Foulger, G.R. (2006) 'Older crust underlies Iceland.', Geophysical journal international., 165 (2). pp. 672-676.
The oldest rocks outcropping in northwest Iceland are ∼16 Myr old and in east Iceland ∼13 Myr. The full plate spreading rate in this region during the Cenozoic has been ∼2 cm a−1, and thus these rocks are expected to be separated by ∼290 km. They are, however, ∼500 km apart. The conclusion is inescapable that an expanse of older crust ∼210 km wide underlies Iceland, submerged beneath younger lavas. This conclusion is independent of any considerations regarding spreading ridge migrations, jumps, the simultaneous existence of multiple active ridges, three-dimensionality, or subsidence of the lava pile. Such complexities bear on the distribution and age of the older crust, but not on its existence or its width. If it is entirely oceanic its maximum age is most likely 26–37 Ma. It is at least 150 km in north–south extent, but may taper and extend beneath south Iceland. Part of it might be continental—a southerly extension of the Jan Mayen microcontinent. This older crust contributes significantly to crustal thickness beneath Iceland and the ∼40 km local thickness measured seismically is thus probably an overestimate of present-day steady-state crustal production at Iceland.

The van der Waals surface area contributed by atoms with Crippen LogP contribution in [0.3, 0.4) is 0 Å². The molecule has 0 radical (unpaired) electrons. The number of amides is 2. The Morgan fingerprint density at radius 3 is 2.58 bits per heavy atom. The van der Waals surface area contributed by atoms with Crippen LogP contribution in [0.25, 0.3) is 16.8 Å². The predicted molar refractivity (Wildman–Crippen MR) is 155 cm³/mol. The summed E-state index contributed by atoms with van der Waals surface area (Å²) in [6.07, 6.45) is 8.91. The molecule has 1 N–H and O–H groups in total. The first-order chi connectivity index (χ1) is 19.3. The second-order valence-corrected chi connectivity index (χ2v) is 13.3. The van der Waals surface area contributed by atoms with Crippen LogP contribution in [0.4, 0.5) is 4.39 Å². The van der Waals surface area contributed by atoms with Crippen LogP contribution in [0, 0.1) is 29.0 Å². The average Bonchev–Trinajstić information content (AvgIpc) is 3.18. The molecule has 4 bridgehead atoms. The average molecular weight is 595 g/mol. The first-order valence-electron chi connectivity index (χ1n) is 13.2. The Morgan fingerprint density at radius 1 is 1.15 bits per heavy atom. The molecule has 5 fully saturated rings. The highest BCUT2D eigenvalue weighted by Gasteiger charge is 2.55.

|Keywords:||Crust, Hotspot, Iceland, Microplate, Plume.|
|Full text:||(VoR) Version of Record|
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|Publisher Web site:||http://dx.doi.org/10.1111/j.1365-246X.2006.02941.x|
|Publisher statement:||This article has been accepted for publication in Geophysical Journal International. © 2006 The Authors Journal compilation © 2006 RAS Published by Oxford University Press on behalf of the Royal Astronomical Society. All rights reserved.|
|Date accepted:||No date available|
|Date deposited:||27 February 2015|
|Date of first online publication:||May 2006|
|Date first made open access:||No date available|
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